Drones get some bad press, with many associating them with a dystopian future defined by war and surveillance. But now a company is trying to make drones more popular - and in the process improving aerial photography so you can take selfies from the air. The Fotokite Phi is a drone on a leash that you can lead around just like a pet and is now available for pre-order as part of crowdfunding campaign. On a tight leash: 'The Fotokite's tether (pictured) provides a safer, more direct way to fly. It enables close-proximity operations and the tether provides visual accountability for bystanders and property owners,' the Swiss start-up said The drone is now on sale with prices starting at $249 (£159) and can be pre-ordered on their Indiegogo crowdfunding page.
During his presentation, Dr. Lupashin of ETH Zurich attached a dog leash to an aerial drone while declaring to the audience, "there has to be another way" of flying robots safely around people. Lupashin's creativity eventually led to the invention of Fotokite and one of the most successful Indiegogo campaigns. Since Lupashin's demo, there are now close to a hundred providers of drones on leashes from innovative startups to aftermarket solutions in order to restrain unmanned flying vehicles. Probably the best known enterprise solution is CyPhy Works which has raised more than $30 million. Last August, during President Trump's visit to his Golf Course in New Jersey, the Department of Homeland Security (DHS) deployed CyPhy's tethered drones to patrol the permitter.
Camera-carrying drones are among this year's hottest holiday gifts, with models like DJI's Phantom series flying off store shelves. But drones can be expensive, cumbersome and tough to learn to fly. A Swiss company called Fotokite aims to address those concerns with its new Fotokite Phi, a $249 foldable drone with a unique twist: Instead of flying freely, it stays tethered to a handheld controller. Launching the drone involves taking it out of a Pringles can-like case, unfolding the wings, syncing the controller and giving the Phi a twist. After a few seconds of orienting itself, the Phi revs up to takeoff speed, at which point you release your grip on the drone as it takes to the sky.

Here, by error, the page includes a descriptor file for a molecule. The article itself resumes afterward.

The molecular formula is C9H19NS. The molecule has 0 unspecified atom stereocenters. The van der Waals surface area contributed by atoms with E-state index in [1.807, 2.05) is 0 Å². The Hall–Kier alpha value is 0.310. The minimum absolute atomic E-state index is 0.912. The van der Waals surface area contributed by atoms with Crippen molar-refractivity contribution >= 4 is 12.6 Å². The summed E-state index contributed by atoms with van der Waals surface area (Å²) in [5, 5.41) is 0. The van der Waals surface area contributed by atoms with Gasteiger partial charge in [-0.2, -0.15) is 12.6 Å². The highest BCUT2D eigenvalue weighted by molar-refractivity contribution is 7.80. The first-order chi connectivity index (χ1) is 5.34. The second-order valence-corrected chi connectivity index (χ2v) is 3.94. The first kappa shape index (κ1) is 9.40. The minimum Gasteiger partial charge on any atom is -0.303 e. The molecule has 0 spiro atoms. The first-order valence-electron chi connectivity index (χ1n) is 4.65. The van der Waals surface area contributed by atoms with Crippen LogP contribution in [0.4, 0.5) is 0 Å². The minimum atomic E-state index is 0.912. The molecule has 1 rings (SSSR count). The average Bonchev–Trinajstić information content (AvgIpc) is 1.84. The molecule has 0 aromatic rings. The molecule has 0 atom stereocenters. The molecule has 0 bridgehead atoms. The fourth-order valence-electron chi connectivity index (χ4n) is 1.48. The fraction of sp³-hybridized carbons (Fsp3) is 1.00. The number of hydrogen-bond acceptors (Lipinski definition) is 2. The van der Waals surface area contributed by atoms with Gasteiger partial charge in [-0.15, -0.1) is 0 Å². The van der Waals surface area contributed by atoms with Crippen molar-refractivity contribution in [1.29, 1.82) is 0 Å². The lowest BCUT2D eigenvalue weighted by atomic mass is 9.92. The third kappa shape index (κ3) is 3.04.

If you want to put an eye out, by all means, fly a quadcopter indoors. Shred the houseplants and ruin the linens. Give the dog a complex. Really, it's a shame that drones don't work so hot indoors. After all, they'd be immensely useful for, say, decommissioning chemical and energy plants by providing a view of overhead pipes and such that terrestrial rovers can't reach.
The 2017 European Robotics Forum in Edinburgh brought together over 800 people from robotics academia and industry. In an effort to bridge the two, euRobotics hosted an Entrepreneurship and TechTransfer award. Startups from around Europe competed for top prizes in front of a panel of experts. The euRobotics Technology Transfer Award, now in its fourteenth year, showcases the impact of robotics research and puts the spotlight on successful technology transfer between science and industry. Innovations in robot tech and automation -- through the result of research and industry working together -- are eligible for the prize.